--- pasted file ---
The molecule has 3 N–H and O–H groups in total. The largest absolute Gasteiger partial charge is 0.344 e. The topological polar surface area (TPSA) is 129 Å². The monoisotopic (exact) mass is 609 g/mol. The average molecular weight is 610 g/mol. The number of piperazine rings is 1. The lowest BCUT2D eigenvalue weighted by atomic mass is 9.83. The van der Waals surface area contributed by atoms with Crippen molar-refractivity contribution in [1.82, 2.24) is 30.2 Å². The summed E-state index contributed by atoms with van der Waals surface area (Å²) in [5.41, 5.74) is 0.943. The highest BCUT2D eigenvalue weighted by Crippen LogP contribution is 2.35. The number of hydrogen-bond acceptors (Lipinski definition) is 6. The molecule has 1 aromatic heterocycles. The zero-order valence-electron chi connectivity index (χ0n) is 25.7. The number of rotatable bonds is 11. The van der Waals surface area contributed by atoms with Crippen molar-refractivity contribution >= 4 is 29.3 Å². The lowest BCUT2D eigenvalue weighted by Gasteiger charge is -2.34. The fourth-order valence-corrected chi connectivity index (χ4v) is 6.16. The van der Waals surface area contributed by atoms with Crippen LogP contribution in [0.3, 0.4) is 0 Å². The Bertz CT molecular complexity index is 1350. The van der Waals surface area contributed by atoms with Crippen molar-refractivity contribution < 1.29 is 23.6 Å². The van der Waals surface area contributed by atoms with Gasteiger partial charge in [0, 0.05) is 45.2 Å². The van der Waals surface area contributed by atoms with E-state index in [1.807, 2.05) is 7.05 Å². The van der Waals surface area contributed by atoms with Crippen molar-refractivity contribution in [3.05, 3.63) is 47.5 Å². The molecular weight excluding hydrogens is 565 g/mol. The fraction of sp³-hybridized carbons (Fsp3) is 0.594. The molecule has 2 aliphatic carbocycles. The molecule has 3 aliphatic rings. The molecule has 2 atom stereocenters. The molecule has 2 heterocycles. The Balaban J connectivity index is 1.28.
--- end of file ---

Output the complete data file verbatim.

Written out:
The molecule has 3 N–H and O–H groups in total. The largest absolute Gasteiger partial charge is 0.344 e. The topological polar surface area (TPSA) is 129 Å². The monoisotopic (exact) mass is 609 g/mol. The average molecular weight is 610 g/mol. The number of piperazine rings is 1. The lowest BCUT2D eigenvalue weighted by atomic mass is 9.83. The van der Waals surface area contributed by atoms with Crippen molar-refractivity contribution in [1.82, 2.24) is 30.2 Å². The summed E-state index contributed by atoms with van der Waals surface area (Å²) in [5.41, 5.74) is 0.943. The highest BCUT2D eigenvalue weighted by Crippen LogP contribution is 2.35. The number of hydrogen-bond acceptors (Lipinski definition) is 6. The molecule has 1 aromatic heterocycles. The zero-order valence-electron chi connectivity index (χ0n) is 25.7. The number of rotatable bonds is 11. The van der Waals surface area contributed by atoms with Crippen molar-refractivity contribution >= 4 is 29.3 Å². The lowest BCUT2D eigenvalue weighted by Gasteiger charge is -2.34. The fourth-order valence-corrected chi connectivity index (χ4v) is 6.16. The van der Waals surface area contributed by atoms with Crippen LogP contribution in [0.3, 0.4) is 0 Å². The Bertz CT molecular complexity index is 1350. The van der Waals surface area contributed by atoms with Crippen molar-refractivity contribution < 1.29 is 23.6 Å². The van der Waals surface area contributed by atoms with Gasteiger partial charge in [0, 0.05) is 45.2 Å². The van der Waals surface area contributed by atoms with E-state index in [1.807, 2.05) is 7.05 Å². The van der Waals surface area contributed by atoms with Crippen molar-refractivity contribution in [3.05, 3.63) is 47.5 Å². The molecular weight excluding hydrogens is 565 g/mol. The fraction of sp³-hybridized carbons (Fsp3) is 0.594. The molecule has 2 aliphatic carbocycles. The molecule has 3 aliphatic rings. The molecule has 2 atom stereocenters. The molecule has 2 heterocycles. The Balaban J connectivity index is 1.28.